Today the Whiter Dagoba stands as a symbol of cultural exchange between China and Nepal. In the Yuan Dynasty, a Nepalese architect named Arnico played an important role in its design and construction. It is said that while in China, Arnico helped to build three pagodas: one in Tibet, another on the Wutai Mountain in Shanxi Province and the third the White Dagoba in Beijing. For his work, the Yuan court posthumously conferred on him the title of Duke of Lianguo.

Down through the centuries, many wonderful legends have been woven around the White Dagoba, the most popular of which relates to Lu Ban, the master carpenter who lived in the Spring and Autumn Period. It is said that Lu Ban repaired the dagoba when it cracked by binding it with seven broad iron hoops. Though impossible to authenticate, this story attests to a high level of skill in forging and riveting in early times.

In 1976, the tremors of the Tangshan earthquake caused serious damage to the monastery buildings. The top of dagoba tilted to one side, bricks and mortar in the comical neck supporting the cupola crumbled off, and the main trunk cracked in several places.

In September 1978, the Beijing Department of Cultural Relics undertook the work of repair and reinforcement. The courtyards, the four corner-pavilions, the Hall of the Buddhas of the Three Ages, the Hall of the Heavenly Kings (Tianwangdian) in front of the dagoba, the Hall of the Seven Buddhas and the dagoba itself were repaired and renovated.

At this time, a number of valuable objects were discovered. A square box, a round box and two oblong boxes of different lengths were found in a hidden recess inside the dagoba. And at its apex a box containing numerous Buddhist scriptures was discovered.

The square box covered with copper and contains a folded map wrapped with finely woven multicolored silk threads. The design of the dagoba appears on both sides of the map.

The larger oblong box contains calligraphy of Emperor Qianlong, four silver urns filled with jewelry, rosaries and coins of the dagoba appears on both sides of the map.

The large oblong box contains calligraphy of Emperor Qianlong, four silver urns filled with jewelry, rosaries and coins of different dynasties, bronze images of the Buddhas of the Three Worlds, a hada (a piece of silk used as a gift among the Tibetan and Mongol groups) and several pieces of brocade.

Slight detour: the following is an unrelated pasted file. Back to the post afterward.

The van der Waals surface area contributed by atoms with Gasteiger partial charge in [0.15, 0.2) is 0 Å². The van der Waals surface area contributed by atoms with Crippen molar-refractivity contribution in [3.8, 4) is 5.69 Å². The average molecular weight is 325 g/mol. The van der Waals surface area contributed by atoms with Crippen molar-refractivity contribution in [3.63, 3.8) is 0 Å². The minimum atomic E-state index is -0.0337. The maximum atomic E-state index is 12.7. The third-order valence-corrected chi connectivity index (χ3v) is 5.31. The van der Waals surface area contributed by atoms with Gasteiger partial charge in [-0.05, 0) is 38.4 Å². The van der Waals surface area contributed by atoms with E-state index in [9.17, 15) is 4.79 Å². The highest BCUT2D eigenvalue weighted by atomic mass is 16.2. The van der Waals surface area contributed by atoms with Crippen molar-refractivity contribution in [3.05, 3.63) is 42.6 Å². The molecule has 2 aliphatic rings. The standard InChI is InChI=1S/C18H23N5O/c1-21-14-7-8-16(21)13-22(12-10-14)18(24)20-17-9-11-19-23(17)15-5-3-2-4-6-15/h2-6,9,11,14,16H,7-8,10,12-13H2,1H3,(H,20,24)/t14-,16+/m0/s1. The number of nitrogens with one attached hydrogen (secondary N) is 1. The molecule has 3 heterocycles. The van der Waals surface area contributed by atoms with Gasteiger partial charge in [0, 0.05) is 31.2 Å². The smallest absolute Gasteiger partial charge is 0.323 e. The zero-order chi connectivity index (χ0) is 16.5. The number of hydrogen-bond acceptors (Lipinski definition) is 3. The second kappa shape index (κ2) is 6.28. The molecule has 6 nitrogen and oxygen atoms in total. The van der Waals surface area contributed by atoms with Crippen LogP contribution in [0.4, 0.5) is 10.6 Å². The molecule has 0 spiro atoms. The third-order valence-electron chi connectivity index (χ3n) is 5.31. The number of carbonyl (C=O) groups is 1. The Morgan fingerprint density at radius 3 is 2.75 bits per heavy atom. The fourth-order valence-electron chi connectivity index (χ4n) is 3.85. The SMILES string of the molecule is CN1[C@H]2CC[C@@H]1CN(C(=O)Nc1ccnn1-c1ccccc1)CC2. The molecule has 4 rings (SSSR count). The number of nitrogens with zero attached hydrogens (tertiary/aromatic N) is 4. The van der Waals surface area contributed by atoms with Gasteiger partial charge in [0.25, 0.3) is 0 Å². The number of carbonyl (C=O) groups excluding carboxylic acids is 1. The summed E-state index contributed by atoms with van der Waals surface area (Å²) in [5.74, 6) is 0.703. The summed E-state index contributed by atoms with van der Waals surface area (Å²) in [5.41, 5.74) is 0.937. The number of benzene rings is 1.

The small box contains only a colorful image of the Goddess of Mercy (Guanyin) and, at the bottom of the image’s lotus-flower throne, an alms bowl containing 33 pieces of shelizi (luminous stones reputed to have been drawn from the ashes of Buddha’s cremated body). The round box contains a pentagonal Buddhist headdress and an applique brocade robe, which were encrusted with a total of approximately 1,000 rubies, sapphires and coral beads.

Huangpu River

The scenic Huangpu River

Cruise on the Huangpu River
Huangpu RiverRiding a cruise boat along the Huangpu River. you will take a glimpse of the today and yesterday of Shanghai. On one side of the river. there is the Bund, a landmark of Shanghai. Lining the boulevard of the waterfront are grandiose solid buildings of Western style dating back to the early this century. You will also see the Park bridge. the first toll bridge in Shanghai; the People’s Heroes Monument and Huangpu Park, the city’s first park. On the other side is the image of a new Shanghai. Lofty Oriental pearl TV Tower and sleek high-rises in the Lujiazui Financial Zone give a fresh outlook of the city. On the cruise, you will also marvel at the two giant suspended bridges over the river. Cargo slips that sail to and fro on the river will make you realize how busy the trading business is ongoing in this most bustling trade outlet of China. Sailing further northward, you might be impressed by the scale of industrial plants, such as the steel giant Baosteel.The cruise will end at Wusongkou, where the Huangpu River flows into the East China Sea.

Shanghai Stadium

Shanghai Stadium1Shanghai Stadium is a giant sports facility boasts unique designing. Covering a floor area of 190,000 square meters, the stadium is a sphere in an radium of 300 meters. The saddle-shaped stadium has a total construction space of 150,000 square meters Above audiences’ stands there are awnings that could be spread out in case of raining and big sun. The stadium can seat 80,000 audiences. In addition to playing host to sports games and performances, the stadium also has facilities for dining, accommodation, conferences and exhibitions. The exhibition hall at the southern part of the stadium can play host to various seminars and press conferences.Shanghai Stadium2

Yu Garden